When bad news is good
The bad news: There's a rise in American household debt.
The good news: That's actually good news.
This, according to an Oct. 26 article by The New York Times. The lead: "For the first time since the Great Recession hit, American households are taking on more debt than they are shedding, an epochal shift that might augur a more resilient recovery."
In some ways it feels counter-intuitive (isn't more saving generally better, after all? And does anyone really need more debt?), but it's a sign of confidence in the economy overall. Consumer debt dropped sharply starting in 2007, as the Americans who could afford to started paying down their debts to make their overall financial outlook better. Once consumers feel less of a need to pay down existing debt, they are much more likely to start spending that money in other areas, the article said.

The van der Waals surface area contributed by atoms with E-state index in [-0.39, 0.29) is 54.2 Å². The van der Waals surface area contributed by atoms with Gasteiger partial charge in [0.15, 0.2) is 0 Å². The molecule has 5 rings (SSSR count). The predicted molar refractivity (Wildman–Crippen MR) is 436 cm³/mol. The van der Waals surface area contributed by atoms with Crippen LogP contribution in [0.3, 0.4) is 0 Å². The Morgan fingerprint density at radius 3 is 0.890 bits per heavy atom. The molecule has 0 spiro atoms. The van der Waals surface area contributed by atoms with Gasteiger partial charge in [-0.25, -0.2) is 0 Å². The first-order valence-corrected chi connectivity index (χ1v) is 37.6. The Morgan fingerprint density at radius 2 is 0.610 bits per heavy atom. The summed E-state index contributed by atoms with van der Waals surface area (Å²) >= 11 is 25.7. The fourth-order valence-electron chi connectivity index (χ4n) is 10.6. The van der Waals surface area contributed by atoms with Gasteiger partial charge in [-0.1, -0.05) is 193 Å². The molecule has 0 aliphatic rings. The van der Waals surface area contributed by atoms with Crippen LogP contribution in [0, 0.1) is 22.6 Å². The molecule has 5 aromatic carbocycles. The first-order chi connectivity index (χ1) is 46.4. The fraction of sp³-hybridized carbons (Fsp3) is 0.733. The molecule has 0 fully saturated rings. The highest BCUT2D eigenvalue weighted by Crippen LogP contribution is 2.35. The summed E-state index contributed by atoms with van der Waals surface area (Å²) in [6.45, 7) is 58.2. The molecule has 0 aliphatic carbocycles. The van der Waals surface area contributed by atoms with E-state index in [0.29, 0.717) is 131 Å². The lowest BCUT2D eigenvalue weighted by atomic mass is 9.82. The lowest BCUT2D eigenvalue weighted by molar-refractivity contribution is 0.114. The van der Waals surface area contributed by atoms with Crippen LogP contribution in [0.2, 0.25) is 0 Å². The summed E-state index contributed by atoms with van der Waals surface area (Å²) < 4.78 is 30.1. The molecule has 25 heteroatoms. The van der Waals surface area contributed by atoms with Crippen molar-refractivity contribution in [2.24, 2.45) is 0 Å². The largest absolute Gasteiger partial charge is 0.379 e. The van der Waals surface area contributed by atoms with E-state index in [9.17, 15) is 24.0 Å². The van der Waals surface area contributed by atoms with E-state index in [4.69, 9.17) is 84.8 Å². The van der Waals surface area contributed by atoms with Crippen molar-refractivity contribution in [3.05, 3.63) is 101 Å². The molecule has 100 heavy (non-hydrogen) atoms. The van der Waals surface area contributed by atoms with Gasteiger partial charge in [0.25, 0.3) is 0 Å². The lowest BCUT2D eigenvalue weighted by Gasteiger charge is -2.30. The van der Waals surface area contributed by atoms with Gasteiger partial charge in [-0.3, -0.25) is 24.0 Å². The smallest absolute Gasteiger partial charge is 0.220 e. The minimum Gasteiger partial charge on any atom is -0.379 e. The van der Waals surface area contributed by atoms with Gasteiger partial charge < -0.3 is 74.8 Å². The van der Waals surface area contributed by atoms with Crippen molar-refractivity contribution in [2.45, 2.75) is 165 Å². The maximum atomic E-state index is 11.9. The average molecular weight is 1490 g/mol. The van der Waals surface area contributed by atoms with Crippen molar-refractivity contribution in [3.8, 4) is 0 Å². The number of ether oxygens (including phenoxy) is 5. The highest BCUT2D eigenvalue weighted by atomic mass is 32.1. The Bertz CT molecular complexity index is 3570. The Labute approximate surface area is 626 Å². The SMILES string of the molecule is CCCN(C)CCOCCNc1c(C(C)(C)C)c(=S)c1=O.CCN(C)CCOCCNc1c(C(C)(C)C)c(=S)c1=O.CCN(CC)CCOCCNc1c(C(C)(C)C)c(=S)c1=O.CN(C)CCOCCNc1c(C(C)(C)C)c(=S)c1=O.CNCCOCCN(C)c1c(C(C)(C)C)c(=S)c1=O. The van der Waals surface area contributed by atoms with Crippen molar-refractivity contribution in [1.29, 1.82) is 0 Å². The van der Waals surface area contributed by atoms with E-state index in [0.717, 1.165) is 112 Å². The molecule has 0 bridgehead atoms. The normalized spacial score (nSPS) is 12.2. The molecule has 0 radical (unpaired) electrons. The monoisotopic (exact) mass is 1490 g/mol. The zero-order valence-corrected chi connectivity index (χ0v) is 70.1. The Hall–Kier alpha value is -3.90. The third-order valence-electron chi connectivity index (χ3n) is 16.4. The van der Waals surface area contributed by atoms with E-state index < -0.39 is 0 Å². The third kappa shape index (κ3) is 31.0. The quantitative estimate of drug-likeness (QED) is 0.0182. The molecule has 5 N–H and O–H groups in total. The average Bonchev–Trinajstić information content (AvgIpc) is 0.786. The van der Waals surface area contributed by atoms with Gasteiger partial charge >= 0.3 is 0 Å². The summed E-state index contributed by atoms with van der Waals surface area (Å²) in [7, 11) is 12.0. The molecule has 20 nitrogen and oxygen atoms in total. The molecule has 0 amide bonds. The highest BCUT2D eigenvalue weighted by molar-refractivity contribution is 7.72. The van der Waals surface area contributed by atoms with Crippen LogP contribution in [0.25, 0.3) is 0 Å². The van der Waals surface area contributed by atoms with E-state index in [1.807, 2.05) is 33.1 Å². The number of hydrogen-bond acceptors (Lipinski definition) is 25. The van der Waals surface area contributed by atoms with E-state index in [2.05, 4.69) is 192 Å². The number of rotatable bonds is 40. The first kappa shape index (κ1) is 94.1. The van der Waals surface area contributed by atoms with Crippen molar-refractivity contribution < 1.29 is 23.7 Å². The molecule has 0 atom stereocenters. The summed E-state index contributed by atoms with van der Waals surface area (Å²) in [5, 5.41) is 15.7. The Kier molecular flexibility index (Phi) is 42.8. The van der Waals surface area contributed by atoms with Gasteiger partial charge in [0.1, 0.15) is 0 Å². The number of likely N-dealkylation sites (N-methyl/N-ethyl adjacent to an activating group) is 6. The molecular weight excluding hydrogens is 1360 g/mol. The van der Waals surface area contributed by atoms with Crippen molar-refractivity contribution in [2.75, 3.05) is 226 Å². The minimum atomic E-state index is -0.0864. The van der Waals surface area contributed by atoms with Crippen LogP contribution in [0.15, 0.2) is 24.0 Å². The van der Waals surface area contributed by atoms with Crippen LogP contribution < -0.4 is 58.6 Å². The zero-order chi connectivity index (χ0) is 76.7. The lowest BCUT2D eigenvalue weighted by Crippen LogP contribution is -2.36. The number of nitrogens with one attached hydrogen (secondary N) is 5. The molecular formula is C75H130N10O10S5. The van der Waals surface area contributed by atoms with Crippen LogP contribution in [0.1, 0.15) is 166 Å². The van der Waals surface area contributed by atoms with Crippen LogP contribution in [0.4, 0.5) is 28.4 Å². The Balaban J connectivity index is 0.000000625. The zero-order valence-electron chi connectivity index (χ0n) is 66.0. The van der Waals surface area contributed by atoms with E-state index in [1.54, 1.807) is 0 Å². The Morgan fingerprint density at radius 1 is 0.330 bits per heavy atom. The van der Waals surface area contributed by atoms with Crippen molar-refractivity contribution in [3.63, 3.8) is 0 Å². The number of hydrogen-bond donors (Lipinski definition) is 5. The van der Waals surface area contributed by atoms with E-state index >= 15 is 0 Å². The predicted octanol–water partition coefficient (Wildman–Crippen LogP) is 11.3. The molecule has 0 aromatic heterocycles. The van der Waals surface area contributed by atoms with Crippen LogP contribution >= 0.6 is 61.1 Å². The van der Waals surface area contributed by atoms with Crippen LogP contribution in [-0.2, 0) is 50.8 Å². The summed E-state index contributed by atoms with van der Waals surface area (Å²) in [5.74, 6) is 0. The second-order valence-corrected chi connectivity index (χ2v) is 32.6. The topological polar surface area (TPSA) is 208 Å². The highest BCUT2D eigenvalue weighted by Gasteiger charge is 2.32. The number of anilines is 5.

In fact, consumer confidence reached a four-year high in October, and consumer spending figures just released showed that shoppers spent more in September than analysts had expected - an increase of .8% over August vs. the forecasted .6%. Third quarter GDP numbers were also better than expected.